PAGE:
I’ll be truthful.
We have not always been good about locking our doors during the day.
For most of our time here we have not felt the need.
We have nearby neighbors.
For many years we had a busy house with kids and teenagers coming and going.
We have a dog that doesn’t appreciate strangers.
Truthfully, it was easier not to.
We have changed our ways.
One must figure if people will break into homes at night while the owners are sleeping, as has been happening in parts of Bangor, then they will certainly walk into your home in the middle of the day.
I believe that our community has changed and so must our vigilance.
It’s difficult for some of us to imagine how we might react if we woke up to find someone in our house or trying to break in.
After reading about the nighttime break-ins in Bangor, there also was the story of the retired and decorated United States Air Force officer in Georgia with Alzheimer’s.
A few weeks ago, he leashed up his two dogs and took a walk in the middle of the night and was shot dead when he showed up on the porch of a stranger’s home.
After jiggling the doorknob he had actually left the porch and was in the yard when the homeowner grabbed a gun and went outside to confront him. When he saw the man, he allegedly ordered him to stop but told police he kept coming toward him.
He fired several times.
One of the retired officer’s dogs laid across his body after he was shot and had to be physically removed by emergency personnel.
Local papers say the homeowner is devastated that he killed a decorated veteran who clearly did not know what he was doing, but Georgia has a “stand your ground” law.
The prosecutor’s office is struggling with whether to prosecute.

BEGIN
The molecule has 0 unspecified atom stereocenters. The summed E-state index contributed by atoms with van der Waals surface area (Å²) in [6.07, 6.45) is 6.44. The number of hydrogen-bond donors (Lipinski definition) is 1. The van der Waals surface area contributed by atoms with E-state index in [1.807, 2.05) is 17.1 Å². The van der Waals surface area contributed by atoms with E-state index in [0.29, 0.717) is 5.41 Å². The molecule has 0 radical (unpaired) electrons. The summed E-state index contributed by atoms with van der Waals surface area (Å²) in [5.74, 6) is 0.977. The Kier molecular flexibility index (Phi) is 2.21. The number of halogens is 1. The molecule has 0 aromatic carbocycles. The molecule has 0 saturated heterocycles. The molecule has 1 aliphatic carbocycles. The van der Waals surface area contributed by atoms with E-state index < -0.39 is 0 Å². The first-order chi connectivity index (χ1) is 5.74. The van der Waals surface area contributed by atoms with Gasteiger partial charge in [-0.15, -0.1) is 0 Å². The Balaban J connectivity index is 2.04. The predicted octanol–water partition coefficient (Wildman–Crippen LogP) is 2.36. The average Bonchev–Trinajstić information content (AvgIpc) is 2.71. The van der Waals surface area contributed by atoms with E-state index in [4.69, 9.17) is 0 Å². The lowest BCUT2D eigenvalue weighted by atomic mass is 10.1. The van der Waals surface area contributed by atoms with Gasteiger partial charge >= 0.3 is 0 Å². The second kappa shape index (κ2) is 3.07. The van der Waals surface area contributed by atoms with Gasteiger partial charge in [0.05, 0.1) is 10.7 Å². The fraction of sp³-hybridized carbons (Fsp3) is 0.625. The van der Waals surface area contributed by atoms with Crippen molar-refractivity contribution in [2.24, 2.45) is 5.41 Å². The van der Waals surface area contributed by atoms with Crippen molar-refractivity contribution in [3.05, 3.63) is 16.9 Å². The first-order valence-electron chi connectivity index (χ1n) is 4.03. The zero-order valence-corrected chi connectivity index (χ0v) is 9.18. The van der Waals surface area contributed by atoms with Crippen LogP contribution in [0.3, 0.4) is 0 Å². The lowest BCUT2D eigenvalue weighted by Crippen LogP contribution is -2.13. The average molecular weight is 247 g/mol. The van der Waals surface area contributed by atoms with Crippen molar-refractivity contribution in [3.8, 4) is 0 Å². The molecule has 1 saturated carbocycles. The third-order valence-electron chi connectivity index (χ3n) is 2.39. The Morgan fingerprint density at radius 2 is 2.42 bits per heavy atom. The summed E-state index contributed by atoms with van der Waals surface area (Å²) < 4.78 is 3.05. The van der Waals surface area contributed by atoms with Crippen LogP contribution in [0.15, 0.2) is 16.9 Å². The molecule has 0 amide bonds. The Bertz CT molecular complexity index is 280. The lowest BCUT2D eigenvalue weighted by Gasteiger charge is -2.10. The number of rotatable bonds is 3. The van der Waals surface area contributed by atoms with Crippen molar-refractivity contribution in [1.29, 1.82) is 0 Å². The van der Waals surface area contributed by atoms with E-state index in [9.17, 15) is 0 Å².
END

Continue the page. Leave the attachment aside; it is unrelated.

The veteran’s wife, a nurse by trade, is beating herself up because she didn’t hear him leave the house.
It’s a horrific story and one that resonates when people are breaking into homes around you in the middle of the night.
Maine does not have a stand your ground law, but it does provide the right to use deadly force to stop someone from criminally trespassing in your home if you have a reasonable belief that the person plans to commit a crime there.
The law does require that if you’re able to you should offer the person the opportunity to leave before you shoot.
It suggests to me that you indeed do have the right to shoot that person who may be breaking into your home in the middle of the night.
One has to wonder if those who are committing those crimes ever consider that possibility.
I sort of hope that my vocally aggressive mutt might be enough of a deterrent for them.
It takes a little something extra to break into someone’s home while they are sleeping.
This most recent spate of nighttime burglaries is perhaps one more indication that our community isn’t quite as it used to be — that it is indeed time to lock your doors in the day and at night — and at the same time hope that the extra vigilance we need doesn’t lead to a tragedy like the one in Georgia.
You can reach Renee at firstname.lastname@example.org.